LAFAYETTE — City-Parish Council Chairman Kenneth Boudreaux is floating the idea of a new Lafayette Utilities System customer service center on the northern side of the city.
The plan is in its infancy, but Boudreaux has tagged about $300,000 for the project in next year’s budget — a move that still needs the approval of the full council.
Boudreaux, who represents a portion of north Lafayette, said the idea is to open a convenient location in the area for residents to pay utility bills while possibly closing the crowded service center at the main city-parish government offices on University Avenue.
“We just find that parking is inadequate and it’s bringing a large number of people to an unsecured location,” Boudreaux said of the city hall service center.
He likened a new north side location to the LUS customer service center that opened last year on the other side of town in leased shopping center space at Pinhook and Kaliste Saloom roads.
Boudreaux said LUS could renovate an existing space or build a new facility, but it is too early to discuss definite plans.
“There is nothing on the radar at this time,” he said, adding that he hopes to see some movement by next year.
Critical considerations are parking, easy access and the ability to have drive-through service, Boudreaux said.
LUS Director Terry Huval said the city-owned utility had no plans for a new customer service center before Boudreaux introduced the idea during budget hearings this month.
Huval said any proposal would need to be carefully studied to determine its cost feasibility and whether it will meet the needs of LUS customers.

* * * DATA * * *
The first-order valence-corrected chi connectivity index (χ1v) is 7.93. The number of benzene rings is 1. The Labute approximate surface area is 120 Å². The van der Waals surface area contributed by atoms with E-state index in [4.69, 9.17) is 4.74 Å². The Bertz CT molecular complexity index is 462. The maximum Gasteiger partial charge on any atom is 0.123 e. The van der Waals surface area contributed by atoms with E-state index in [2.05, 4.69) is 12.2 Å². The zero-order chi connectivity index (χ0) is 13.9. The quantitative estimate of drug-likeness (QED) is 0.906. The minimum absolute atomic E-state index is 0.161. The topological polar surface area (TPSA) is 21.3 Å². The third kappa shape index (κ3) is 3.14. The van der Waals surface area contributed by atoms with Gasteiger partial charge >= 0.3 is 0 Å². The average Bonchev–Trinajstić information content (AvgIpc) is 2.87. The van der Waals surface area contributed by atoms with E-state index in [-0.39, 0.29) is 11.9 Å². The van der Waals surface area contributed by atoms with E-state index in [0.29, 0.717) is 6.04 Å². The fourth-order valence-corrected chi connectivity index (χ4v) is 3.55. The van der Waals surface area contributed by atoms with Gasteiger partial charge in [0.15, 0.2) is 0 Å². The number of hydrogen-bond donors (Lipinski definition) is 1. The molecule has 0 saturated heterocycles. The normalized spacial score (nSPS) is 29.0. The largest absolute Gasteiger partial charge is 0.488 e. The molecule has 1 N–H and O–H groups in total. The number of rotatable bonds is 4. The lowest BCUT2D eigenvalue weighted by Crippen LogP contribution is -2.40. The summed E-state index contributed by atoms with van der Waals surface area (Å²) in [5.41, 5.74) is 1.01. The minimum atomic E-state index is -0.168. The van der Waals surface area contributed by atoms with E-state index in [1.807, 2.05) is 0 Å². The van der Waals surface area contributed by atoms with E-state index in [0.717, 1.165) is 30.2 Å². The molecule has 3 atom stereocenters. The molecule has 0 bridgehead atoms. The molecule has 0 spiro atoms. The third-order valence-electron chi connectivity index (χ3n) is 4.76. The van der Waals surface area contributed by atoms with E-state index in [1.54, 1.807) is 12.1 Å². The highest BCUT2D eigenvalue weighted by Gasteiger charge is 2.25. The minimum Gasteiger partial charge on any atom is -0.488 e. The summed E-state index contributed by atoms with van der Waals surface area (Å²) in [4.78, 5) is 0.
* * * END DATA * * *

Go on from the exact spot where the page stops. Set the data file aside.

“Before we would make a recommendation, we would want to go through our due diligence,” Huval said.
Any change will likely be felt by LUS customers, 30 percent of whom use a customer center either to pay bills or deal with service issues, mostly at the city hall location, according to figures from Huval.
Huval said LUS had at one time considered opening a customer service center at the city’s Clifton Chenier Center on Willow Street in north Lafayette, but there was not enough space in the government services complex.
He said LUS had also considered building a new customer service center at the intersection of Hebert Road and Willow Street about eight years ago but abandoned the project because of the estimated price tag of $5 million to $6 million.
“We decided not to make a move at that time,” Huval said.
He said renovating an existing space could save money but still cost more than about $300,000 that has been tentatively estimated.
Boudreaux said the money he has tagged so far for the project is intended to jumpstart planning and additional funding could be found if the project is seen as a priority.
“We have to get the process started,” he said.